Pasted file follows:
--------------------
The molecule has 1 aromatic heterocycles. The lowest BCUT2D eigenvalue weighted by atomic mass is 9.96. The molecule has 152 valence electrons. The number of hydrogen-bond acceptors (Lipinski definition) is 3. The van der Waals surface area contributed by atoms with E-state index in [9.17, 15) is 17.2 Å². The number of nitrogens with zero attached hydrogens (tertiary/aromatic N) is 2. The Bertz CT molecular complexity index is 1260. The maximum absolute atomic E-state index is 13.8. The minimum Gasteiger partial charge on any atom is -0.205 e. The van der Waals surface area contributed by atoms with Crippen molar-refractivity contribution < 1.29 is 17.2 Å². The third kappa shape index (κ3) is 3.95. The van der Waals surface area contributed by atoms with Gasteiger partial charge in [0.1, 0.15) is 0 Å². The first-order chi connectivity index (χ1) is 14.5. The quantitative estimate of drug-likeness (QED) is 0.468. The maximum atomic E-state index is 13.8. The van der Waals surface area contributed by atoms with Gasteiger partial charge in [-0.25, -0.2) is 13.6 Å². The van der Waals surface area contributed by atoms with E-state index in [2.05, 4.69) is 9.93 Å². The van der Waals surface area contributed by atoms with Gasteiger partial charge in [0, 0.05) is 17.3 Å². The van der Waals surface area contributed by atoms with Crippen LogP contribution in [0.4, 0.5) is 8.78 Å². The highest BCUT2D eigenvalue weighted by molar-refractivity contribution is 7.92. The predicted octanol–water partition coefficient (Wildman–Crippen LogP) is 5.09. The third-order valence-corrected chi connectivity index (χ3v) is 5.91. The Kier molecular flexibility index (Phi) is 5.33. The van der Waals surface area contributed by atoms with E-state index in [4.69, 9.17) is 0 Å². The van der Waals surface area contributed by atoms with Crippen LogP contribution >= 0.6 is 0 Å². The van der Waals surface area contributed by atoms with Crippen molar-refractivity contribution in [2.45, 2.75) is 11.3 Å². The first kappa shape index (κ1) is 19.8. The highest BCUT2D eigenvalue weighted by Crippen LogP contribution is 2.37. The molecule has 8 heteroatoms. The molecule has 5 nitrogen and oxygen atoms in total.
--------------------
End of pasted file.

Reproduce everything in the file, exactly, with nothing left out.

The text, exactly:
The molecule has 1 aromatic heterocycles. The lowest BCUT2D eigenvalue weighted by atomic mass is 9.96. The molecule has 152 valence electrons. The number of hydrogen-bond acceptors (Lipinski definition) is 3. The van der Waals surface area contributed by atoms with E-state index in [9.17, 15) is 17.2 Å². The number of nitrogens with zero attached hydrogens (tertiary/aromatic N) is 2. The Bertz CT molecular complexity index is 1260. The maximum absolute atomic E-state index is 13.8. The minimum Gasteiger partial charge on any atom is -0.205 e. The van der Waals surface area contributed by atoms with Crippen molar-refractivity contribution < 1.29 is 17.2 Å². The third kappa shape index (κ3) is 3.95. The van der Waals surface area contributed by atoms with Gasteiger partial charge in [0.1, 0.15) is 0 Å². The first-order chi connectivity index (χ1) is 14.5. The quantitative estimate of drug-likeness (QED) is 0.468. The maximum atomic E-state index is 13.8. The van der Waals surface area contributed by atoms with Gasteiger partial charge in [-0.25, -0.2) is 13.6 Å². The van der Waals surface area contributed by atoms with E-state index in [2.05, 4.69) is 9.93 Å². The van der Waals surface area contributed by atoms with Gasteiger partial charge in [0, 0.05) is 17.3 Å². The van der Waals surface area contributed by atoms with Crippen LogP contribution in [0.4, 0.5) is 8.78 Å². The highest BCUT2D eigenvalue weighted by molar-refractivity contribution is 7.92. The predicted octanol–water partition coefficient (Wildman–Crippen LogP) is 5.09. The third-order valence-corrected chi connectivity index (χ3v) is 5.91. The Kier molecular flexibility index (Phi) is 5.33. The van der Waals surface area contributed by atoms with E-state index in [4.69, 9.17) is 0 Å². The van der Waals surface area contributed by atoms with Crippen LogP contribution >= 0.6 is 0 Å². The van der Waals surface area contributed by atoms with Crippen molar-refractivity contribution in [2.45, 2.75) is 11.3 Å². The first kappa shape index (κ1) is 19.8. The highest BCUT2D eigenvalue weighted by Crippen LogP contribution is 2.37. The molecule has 8 heteroatoms. The molecule has 5 nitrogen and oxygen atoms in total.